We also visited George Washington’s birthplace, a beautiful location on a creek with a view of the bay. After reading all the plaques and watching a movie, I realized the first president of the USA came from a very wealthy, well to do family, he married a wealthy woman and a large part of his career, before becoming president, was in the military. Very similar to one of the current presidential candidates. And this is where my comments on politics stop. Just an observation, nothing implied.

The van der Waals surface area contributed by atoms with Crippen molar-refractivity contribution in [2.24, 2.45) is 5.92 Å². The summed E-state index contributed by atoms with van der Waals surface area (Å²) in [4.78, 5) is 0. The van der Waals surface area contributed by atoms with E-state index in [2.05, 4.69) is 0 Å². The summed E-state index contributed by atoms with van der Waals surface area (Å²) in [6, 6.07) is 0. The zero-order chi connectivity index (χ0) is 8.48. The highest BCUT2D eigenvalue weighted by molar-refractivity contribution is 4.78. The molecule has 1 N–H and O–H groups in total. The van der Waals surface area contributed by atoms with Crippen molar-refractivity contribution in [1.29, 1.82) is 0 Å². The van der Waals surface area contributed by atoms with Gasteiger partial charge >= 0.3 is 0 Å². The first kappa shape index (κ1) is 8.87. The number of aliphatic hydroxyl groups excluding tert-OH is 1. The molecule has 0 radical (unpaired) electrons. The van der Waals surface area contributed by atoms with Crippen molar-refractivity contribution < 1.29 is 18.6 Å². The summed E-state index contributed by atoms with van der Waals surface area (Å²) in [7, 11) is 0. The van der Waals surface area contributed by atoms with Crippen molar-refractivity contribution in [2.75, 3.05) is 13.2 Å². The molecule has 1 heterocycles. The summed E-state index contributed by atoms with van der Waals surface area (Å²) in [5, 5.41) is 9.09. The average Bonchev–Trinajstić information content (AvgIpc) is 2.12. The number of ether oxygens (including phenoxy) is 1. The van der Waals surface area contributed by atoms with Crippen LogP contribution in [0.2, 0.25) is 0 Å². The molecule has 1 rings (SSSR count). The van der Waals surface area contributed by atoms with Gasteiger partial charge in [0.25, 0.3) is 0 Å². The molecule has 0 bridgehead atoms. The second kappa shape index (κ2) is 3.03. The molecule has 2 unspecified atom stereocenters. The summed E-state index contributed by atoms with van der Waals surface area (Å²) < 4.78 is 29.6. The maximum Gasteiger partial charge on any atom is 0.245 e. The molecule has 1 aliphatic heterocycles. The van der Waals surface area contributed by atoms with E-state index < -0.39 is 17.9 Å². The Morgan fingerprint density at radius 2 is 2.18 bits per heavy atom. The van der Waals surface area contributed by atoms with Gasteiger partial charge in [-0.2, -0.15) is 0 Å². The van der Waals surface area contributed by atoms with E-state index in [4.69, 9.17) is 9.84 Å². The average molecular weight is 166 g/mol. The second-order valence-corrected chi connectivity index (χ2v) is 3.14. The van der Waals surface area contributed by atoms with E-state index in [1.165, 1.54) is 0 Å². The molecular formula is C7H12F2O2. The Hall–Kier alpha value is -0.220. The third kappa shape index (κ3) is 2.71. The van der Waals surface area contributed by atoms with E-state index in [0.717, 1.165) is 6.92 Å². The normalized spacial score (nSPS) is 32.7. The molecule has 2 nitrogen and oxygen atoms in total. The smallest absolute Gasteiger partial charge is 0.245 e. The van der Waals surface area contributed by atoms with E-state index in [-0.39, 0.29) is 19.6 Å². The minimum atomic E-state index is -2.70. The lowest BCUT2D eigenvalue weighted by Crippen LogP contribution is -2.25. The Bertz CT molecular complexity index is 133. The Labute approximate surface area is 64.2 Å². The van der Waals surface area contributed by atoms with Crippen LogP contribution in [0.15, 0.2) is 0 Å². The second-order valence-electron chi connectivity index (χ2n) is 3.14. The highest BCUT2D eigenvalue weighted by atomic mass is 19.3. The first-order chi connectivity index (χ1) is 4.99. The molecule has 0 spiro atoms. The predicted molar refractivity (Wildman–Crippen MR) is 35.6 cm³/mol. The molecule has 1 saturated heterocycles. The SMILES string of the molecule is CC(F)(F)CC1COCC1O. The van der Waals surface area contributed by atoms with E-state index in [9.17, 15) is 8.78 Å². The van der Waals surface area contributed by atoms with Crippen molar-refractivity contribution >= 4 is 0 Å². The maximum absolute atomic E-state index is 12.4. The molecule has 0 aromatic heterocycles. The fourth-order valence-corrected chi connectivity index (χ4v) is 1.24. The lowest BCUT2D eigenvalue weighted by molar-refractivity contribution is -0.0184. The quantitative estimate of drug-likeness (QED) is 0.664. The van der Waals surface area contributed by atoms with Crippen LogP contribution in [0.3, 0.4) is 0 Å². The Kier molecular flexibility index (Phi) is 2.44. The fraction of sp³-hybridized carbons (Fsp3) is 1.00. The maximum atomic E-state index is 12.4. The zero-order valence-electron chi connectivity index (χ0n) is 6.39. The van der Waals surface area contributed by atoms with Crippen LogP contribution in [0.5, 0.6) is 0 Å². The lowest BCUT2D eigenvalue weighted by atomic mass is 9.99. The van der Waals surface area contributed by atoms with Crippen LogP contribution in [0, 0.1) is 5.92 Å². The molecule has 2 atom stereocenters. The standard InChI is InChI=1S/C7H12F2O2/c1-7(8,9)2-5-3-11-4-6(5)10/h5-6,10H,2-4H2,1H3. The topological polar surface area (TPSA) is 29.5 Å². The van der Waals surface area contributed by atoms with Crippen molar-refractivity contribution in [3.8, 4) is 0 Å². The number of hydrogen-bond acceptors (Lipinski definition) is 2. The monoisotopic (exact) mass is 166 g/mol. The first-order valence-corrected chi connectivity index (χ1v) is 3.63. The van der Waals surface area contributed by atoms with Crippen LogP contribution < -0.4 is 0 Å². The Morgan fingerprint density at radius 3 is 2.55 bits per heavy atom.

On Sunday while DH was on his weekly visit with his mom, taking care of her finances, prescriptions, and shopping needs, etc. I headed out to run errands. We have two Hancock Fabric stores in this town. One is being remodeled, and a big mess according to a friend. After debating about it for three weeks, I had decided to return to the store and if it was still available, allow myself to buy an oriental print, silk burnout fabric I had seen and absolutely loved. Loved except for the price of $32.00/yard. Some stores carry quality silk worth that price, Hancock's does not. I was hoping it would still be available and on sale. There was no sale sign posted over the silk, but when the bolt was scanned, the price per yard that came back from the corporate computer was discounted to $13.32. Still no bargain, but a price I could work with. Many other fabrics were on sale at 50%. Simplicity patterns were $1.00. Long story short, I did some serious stash augmentation. For each piece of fabric I bought, I had a specific pattern or garment in mind. Then on the way home I stopped at Walmart to see if I could find more of a specific denim I had purchased at another Wal-Mart in another state. It was a medium weight, gray cotton denim with lycra. Last winter I tried to find a nice pair of gray RTW jeans, but had no luck. Though I don’t usually sew jeans, when I saw this denim it was the right weight and color and price. I couldn’t pass it up. This store had the same fabric, again a small amount of yardage left on the bolt. Between the two pieces I now have enough to make a pair of jeans. Sometimes Walmart has some really weird fabric on their sale table. There was this dark red, sueded fabric with a black knit backing. It was soft, but not stretchy. On a whim, I asked the clerk if I could have a little of her bottled water. I put a couple drops in the palm of my hand and dropped it on the fabric. The water rolled right off the fabric and onto the table, every drop, none soaked in. My current raincoat is 15 years old and desperately needs to be replaced. The stores are full of cute trench style coats, but most aren’t waterproof, or even water-resistant. It has to be raining for me to wear a trench coat. I am not enough of a fashionista to wear one just for the style. I bought 5 yard of this 60" wide stuff, at $1.00/yd, to make a raincoat.